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Bench Talk for Design Engineers | The Official Blog of Mouser Electronics


Three Modern Laws of Robotics for Our AI Driven Lives Robert Ostrout

Small Robot on a table

We may not (yet) have robots walking our dogs, but robots are certainly making their way into our daily lives. With names like Alexa, Siri, and Cortana, robots are at our fingertips and poised for even more advancements and applications in 2018.

How do we prepare for this modern AI society, you ask? In the early 1940s, Isaac Asimov made famous the three laws of robotics for his short story, I Robot, which more or less stated:

  • A robot may not injure a human being.
  • A robot must obey orders given by a human being.
  • A robot must protect its own existence.

I suggest we make a new set of simple, modern laws of robotics—ones that can be applied by designers and engineers today and for years to come. Here are my new laws:

Law 1: A Robot Should Make Life Easier for the User

We can point to countless examples of this today, whether it be a Roomba to clean floors or Amazon’s Echo to order groceries and initiate delivery without our ever visiting the market. This kind of technology can complete these unimportant tasks while freeing up our time to focus on more meaningful tasks, such as spending time with family or sticking to a New Year’s resolution of going to the gym.

Law 2: A Robot Must Be Easily Accessible and User Friendly

What good is technology if we don’t know how to use it? If AI is going to become a significant part of our daily lives, then it’s going to need to easily understand the wants and needs of its users. Fortunately, many of us have this kind of easily-accessible AI at our literal fingertips throughout the day—our smart phones. Many of our smartphones come equipped with some type of user-activated AI, such as personal assistants and apps that anticipate your needs based on preferences, browsing history, and similar. These friendly mobile sidekicks may be lacking some features, but they're some of the most accessible systems available today.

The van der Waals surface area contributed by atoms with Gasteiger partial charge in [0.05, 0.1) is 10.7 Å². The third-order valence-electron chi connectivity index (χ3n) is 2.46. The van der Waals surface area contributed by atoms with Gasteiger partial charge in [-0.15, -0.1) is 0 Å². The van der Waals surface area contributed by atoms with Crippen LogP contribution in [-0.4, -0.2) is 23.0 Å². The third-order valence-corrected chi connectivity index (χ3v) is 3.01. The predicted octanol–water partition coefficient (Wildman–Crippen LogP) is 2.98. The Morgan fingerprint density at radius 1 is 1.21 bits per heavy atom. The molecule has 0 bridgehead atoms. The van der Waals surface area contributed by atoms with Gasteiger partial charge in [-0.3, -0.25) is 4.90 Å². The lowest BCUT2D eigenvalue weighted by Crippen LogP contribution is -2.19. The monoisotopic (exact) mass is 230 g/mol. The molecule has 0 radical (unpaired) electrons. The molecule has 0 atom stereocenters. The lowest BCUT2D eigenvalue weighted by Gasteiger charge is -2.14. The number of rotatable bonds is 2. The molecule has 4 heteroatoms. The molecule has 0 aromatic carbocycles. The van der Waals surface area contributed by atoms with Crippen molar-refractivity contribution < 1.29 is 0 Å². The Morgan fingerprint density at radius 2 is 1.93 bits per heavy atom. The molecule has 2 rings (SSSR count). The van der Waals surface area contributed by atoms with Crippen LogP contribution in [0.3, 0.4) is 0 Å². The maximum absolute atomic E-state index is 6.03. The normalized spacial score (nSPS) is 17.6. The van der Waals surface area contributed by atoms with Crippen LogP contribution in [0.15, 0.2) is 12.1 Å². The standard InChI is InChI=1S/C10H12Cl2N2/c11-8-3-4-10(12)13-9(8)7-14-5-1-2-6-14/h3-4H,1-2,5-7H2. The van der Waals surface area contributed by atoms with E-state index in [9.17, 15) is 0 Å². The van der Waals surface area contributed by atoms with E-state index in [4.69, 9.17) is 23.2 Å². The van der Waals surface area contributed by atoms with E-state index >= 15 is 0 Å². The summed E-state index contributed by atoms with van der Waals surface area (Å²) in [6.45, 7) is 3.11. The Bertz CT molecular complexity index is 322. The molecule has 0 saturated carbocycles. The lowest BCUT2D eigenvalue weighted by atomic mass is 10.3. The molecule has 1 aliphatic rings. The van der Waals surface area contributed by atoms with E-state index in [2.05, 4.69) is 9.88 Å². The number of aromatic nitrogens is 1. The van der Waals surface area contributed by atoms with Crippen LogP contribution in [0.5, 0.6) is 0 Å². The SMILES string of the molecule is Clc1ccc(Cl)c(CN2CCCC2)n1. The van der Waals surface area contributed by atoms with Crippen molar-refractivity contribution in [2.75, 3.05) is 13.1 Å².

Law 3: A Robot Should Learn and Remember Its Users’ Preferences

This is the most difficult law by far and the closest one resembling some of our favorite science fiction stories. Fear not, however: The learning I’m talking about has less to do with activating Skynet and more to do with how we as users want our information given to us. An example of this would be remembering your favorite music stations or where you last left off in the audiobook you were listening to. These may seem like trivial things, but the more a device is able to learn about and remember how a user wants their information, the easier it is to give us exactly want we want.

Conclusion

It’s easy to see just how interconnected our daily lives are with AI. No matter where you are—whether at a self-checkout at a grocery store or in your car asking Siri for direction—these systems are in place to make our lives easier. What’s more, their influence is just getting started. Ghosts and goblins may be works of fiction, but robots are real, and they’re looking to make our lives easier. So next time you ask Siri or Alexa a question, you may want to watch your tone because you never know: One day they could be the ones asking you the questions.



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Robert OstroutRobert Ostrout is proud Journalism and Public Relations graduate from The University of Texas in Arlington and currently serves in the role of Quote Specialist at Mouser Electronics. Robert is also a founding member of TheSpeedGamers, a charity group that has raised over $750,000 for various national and international charity organizations such as St. Jude, ACT Today and Heifer International. In his free time Robert enjoys long walks through Skyrim and long conversations about how Batman is unquestionably the best super hero.


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